http://eh2r.blogspot.ca/

A simple example may help reveal the error, of which thermal conductivity may be greater in sea ice, or one of the reasons why it melts and also accretes so quickly.

Pjie2

Hi Wayne. In the second sentence on your site, you say "...sea ice must warm or cool faster than surface air, this is impossible with a standard physics interpretation."

This is wrong, it's perfectly possible for a surface to warm or cool faster than the overlying air, as anyone who's ever stood in the sun or found frost on their car windshield in the morning can tell you!

In particular, you can get frost forming on nights where the air temperature never goes below freezing. The thermal capacity of the air is low, as is the efficiency of heat transfer between (solid) surface and (gas) air. Thus the heating or cooling of the surface itself is dominated by the radiative flux rather than by conduction. Since the surfaces are radiating straight up to the night sky and the cosmic microwave background (-270 degrees C), this means they can lose heat rapidly and drop well below the ambient air temperature. You end up with a very steep temperature gradient above the surface, with the surface being below freezing, and the air temperature even a few centimetres higher being above freezing.

wayne

"who's ever stood in the sun or found frost on their car windshield in the morning can tell you!"

Hi Pjie2

In the morning after several hours of over night radiative cooling the ground is just as cold as the air, in fact it may be cooler than the air. Standing in front of the sun is an impression best sensed in a warmer atmosphere, try standing in the sun at -20 C and see how warm it is.

Or try an experiment, place water in a freezer and see how long it takes for water to change temperature, if you want it fancy, place water in a container half filled with water and air. See which one cools first.

Pjie2

"in fact it may be cooler than the air"

Yes, precisely. So why does the second sentence on your website say that ice cooling faster than air "is impossible with a standard physics interpretation"?

It's perfectly ordinary physics.

wayne

Pje2, , after several hours, perhaps 8 or more, that is not a nearly instant thermal response as suggested on my blog. Its all physics, but sometimes physics is extraordinary and requires more study.

Kevin McKinney

"…cooler than the air…"

Indeed. Readers may be interested in the investigations of William Charles Wells, who investigated the phenomenon of dew in the 1810s, winning the Royal Society's Rumford Medal for his considerable pains. (Also, later, the admiration of none other than John Tyndall.)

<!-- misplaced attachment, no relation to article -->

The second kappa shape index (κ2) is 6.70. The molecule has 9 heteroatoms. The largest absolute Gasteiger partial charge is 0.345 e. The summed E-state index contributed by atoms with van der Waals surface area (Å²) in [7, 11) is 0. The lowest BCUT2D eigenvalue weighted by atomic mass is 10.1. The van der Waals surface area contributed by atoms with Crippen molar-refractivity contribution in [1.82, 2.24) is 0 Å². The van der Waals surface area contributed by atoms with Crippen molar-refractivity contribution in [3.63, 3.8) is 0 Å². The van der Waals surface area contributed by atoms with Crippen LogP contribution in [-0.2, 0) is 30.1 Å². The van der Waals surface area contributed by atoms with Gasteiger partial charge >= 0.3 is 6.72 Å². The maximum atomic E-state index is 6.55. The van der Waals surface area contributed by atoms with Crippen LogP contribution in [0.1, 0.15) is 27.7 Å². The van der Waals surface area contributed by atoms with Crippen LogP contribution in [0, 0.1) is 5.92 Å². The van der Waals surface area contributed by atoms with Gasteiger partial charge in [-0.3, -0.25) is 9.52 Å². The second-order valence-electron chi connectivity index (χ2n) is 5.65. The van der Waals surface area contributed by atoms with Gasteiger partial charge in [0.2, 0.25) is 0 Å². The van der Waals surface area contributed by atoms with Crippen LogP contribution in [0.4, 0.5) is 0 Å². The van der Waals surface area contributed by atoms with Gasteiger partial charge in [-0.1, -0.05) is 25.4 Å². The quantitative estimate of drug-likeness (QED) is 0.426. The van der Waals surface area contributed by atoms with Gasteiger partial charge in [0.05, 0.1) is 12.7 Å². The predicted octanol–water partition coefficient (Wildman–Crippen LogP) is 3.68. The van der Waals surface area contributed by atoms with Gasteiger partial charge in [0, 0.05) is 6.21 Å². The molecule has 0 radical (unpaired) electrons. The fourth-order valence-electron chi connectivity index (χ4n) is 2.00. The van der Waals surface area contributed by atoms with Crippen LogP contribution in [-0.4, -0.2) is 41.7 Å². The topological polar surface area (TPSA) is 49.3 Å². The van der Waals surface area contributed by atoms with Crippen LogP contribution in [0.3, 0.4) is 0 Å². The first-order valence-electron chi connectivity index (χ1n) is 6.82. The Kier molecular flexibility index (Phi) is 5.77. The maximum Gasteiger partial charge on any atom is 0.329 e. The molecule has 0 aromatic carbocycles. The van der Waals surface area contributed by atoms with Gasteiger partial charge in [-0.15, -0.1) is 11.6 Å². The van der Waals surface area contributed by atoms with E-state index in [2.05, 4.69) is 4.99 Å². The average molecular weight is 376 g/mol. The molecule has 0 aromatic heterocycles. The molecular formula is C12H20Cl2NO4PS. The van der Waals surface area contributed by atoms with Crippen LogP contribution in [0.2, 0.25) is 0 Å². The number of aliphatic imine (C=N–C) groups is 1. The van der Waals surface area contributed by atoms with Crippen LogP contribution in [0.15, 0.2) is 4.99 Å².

Having considered these “circumstances” affecting the formation of dew, Wells examines the “circumstances” affecting the cold which is dew’s precursor: on clear, still nights, the grass would become much cooler than the air temperature (customarily measured at 4 feet); long grass would cool more than short grass; and wind or cloud tended to eliminate this difference in temperature—although high cloud “would yet frequently allow of the grass being several degrees colder than the air.” The ground beneath the grass would be warmer; metal lying upon the grass tended to be warmer, too.

http://doc-snow.hubpages.com/hub/Global-Warming-Science-In-The-Age-Of-Washington-And-Jefferson-William-Charles-Wells

wayne

Hi Kevin, that is an easy familiar one, now try find one about sea ice.
Not at all the same as land in the morr'n. I believe that mixing land effects same as sea ice, as part of the larger problem of understanding, or rather misunderstanding sea ice interactions.

George Phillies

Readers interested in seeing melt ponds, open water, floating ice, landfast ice, and melting frozen soil, all in one picture in which you can see small details, may find the Barrow webcam http://feeder.gina.alaska.edu/webcam-uaf-barrow-seaice-images/current/image
to be of some interest.

wayne

Yes I added Theory Vs Observation discussion, its not as simple as morning dew, or feeling the noon sun at 70 degrees elevation. Simple physics may be warped into something more exotic and interesting, but first one must observe it. http://eh2r.blogspot.ca/

P-maker

A new observation-based Nature paper is out:

http://www.nature.com/news/climate-science-understand-arctic-methane-variability-1.15196

trying to make the link between melt ponds and methane emissions.

It turns out that 2007 had the highest growth rate in atmospheric methane concentrations.

Joffan7

You're quite right to be clear about how you are using "good" in "a really good start to the melting season, so good that...". Even better than footnoting might be to use a different adjective; "strong", perhaps?